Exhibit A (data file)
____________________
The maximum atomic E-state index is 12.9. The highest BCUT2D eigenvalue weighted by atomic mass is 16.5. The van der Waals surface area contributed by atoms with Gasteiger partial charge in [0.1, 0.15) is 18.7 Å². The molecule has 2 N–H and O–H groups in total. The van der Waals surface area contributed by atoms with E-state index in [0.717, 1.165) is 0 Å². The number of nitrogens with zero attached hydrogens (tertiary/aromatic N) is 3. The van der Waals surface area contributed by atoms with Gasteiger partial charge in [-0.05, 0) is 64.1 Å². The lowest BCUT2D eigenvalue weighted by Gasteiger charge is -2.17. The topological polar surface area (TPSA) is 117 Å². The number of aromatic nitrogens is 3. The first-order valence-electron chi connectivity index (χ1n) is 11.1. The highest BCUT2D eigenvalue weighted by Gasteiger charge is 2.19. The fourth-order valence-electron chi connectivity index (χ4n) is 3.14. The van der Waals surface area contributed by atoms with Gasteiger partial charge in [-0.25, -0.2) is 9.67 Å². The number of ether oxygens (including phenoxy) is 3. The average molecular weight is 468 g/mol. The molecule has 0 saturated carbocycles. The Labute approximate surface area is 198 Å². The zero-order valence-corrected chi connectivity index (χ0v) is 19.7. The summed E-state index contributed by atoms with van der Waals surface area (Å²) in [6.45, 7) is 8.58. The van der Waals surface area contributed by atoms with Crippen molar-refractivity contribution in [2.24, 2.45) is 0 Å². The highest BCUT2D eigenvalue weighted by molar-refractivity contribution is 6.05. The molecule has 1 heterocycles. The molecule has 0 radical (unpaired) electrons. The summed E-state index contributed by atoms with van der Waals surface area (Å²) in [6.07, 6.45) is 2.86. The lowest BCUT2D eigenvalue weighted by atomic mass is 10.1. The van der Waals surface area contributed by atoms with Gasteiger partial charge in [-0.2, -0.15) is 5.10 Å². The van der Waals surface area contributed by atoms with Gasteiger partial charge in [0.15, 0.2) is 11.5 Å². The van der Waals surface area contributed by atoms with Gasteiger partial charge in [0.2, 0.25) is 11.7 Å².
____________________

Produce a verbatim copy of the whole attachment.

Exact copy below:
The maximum atomic E-state index is 12.9. The highest BCUT2D eigenvalue weighted by atomic mass is 16.5. The van der Waals surface area contributed by atoms with Gasteiger partial charge in [0.1, 0.15) is 18.7 Å². The molecule has 2 N–H and O–H groups in total. The van der Waals surface area contributed by atoms with E-state index in [0.717, 1.165) is 0 Å². The number of nitrogens with zero attached hydrogens (tertiary/aromatic N) is 3. The van der Waals surface area contributed by atoms with Gasteiger partial charge in [-0.05, 0) is 64.1 Å². The lowest BCUT2D eigenvalue weighted by Gasteiger charge is -2.17. The topological polar surface area (TPSA) is 117 Å². The number of aromatic nitrogens is 3. The first-order valence-electron chi connectivity index (χ1n) is 11.1. The highest BCUT2D eigenvalue weighted by Gasteiger charge is 2.19. The fourth-order valence-electron chi connectivity index (χ4n) is 3.14. The van der Waals surface area contributed by atoms with Gasteiger partial charge in [-0.25, -0.2) is 9.67 Å². The number of ether oxygens (including phenoxy) is 3. The average molecular weight is 468 g/mol. The molecule has 0 saturated carbocycles. The Labute approximate surface area is 198 Å². The zero-order valence-corrected chi connectivity index (χ0v) is 19.7. The summed E-state index contributed by atoms with van der Waals surface area (Å²) in [6.45, 7) is 8.58. The van der Waals surface area contributed by atoms with Crippen molar-refractivity contribution in [2.24, 2.45) is 0 Å². The highest BCUT2D eigenvalue weighted by molar-refractivity contribution is 6.05. The molecule has 1 heterocycles. The molecule has 0 radical (unpaired) electrons. The summed E-state index contributed by atoms with van der Waals surface area (Å²) in [6.07, 6.45) is 2.86. The lowest BCUT2D eigenvalue weighted by atomic mass is 10.1. The van der Waals surface area contributed by atoms with Gasteiger partial charge in [-0.2, -0.15) is 5.10 Å². The van der Waals surface area contributed by atoms with Gasteiger partial charge in [0.15, 0.2) is 11.5 Å². The van der Waals surface area contributed by atoms with Gasteiger partial charge in [0.2, 0.25) is 11.7 Å².